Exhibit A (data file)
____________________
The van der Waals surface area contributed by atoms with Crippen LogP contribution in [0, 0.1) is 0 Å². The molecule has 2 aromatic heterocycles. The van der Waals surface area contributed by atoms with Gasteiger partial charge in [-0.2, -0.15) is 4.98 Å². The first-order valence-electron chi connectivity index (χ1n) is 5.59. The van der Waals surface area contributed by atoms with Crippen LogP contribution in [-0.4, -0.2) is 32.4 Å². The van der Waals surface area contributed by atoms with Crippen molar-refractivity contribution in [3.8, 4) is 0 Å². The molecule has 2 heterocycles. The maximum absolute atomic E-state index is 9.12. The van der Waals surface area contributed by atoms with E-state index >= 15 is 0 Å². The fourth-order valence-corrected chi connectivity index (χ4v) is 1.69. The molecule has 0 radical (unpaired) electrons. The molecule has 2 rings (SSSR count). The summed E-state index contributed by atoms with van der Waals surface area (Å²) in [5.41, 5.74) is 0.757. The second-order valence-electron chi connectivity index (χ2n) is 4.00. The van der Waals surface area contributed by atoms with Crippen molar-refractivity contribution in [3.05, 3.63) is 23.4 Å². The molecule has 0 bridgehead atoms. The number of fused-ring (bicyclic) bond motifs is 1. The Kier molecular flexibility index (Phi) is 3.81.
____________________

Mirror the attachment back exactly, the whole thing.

The van der Waals surface area contributed by atoms with Crippen LogP contribution in [0, 0.1) is 0 Å². The molecule has 2 aromatic heterocycles. The van der Waals surface area contributed by atoms with Gasteiger partial charge in [-0.2, -0.15) is 4.98 Å². The first-order valence-electron chi connectivity index (χ1n) is 5.59. The van der Waals surface area contributed by atoms with Crippen LogP contribution in [-0.4, -0.2) is 32.4 Å². The van der Waals surface area contributed by atoms with Crippen molar-refractivity contribution in [3.8, 4) is 0 Å². The molecule has 2 heterocycles. The maximum absolute atomic E-state index is 9.12. The van der Waals surface area contributed by atoms with E-state index >= 15 is 0 Å². The fourth-order valence-corrected chi connectivity index (χ4v) is 1.69. The molecule has 0 radical (unpaired) electrons. The molecule has 2 rings (SSSR count). The summed E-state index contributed by atoms with van der Waals surface area (Å²) in [5.41, 5.74) is 0.757. The second-order valence-electron chi connectivity index (χ2n) is 4.00. The van der Waals surface area contributed by atoms with Crippen molar-refractivity contribution in [3.05, 3.63) is 23.4 Å². The molecule has 0 bridgehead atoms. The number of fused-ring (bicyclic) bond motifs is 1. The Kier molecular flexibility index (Phi) is 3.81.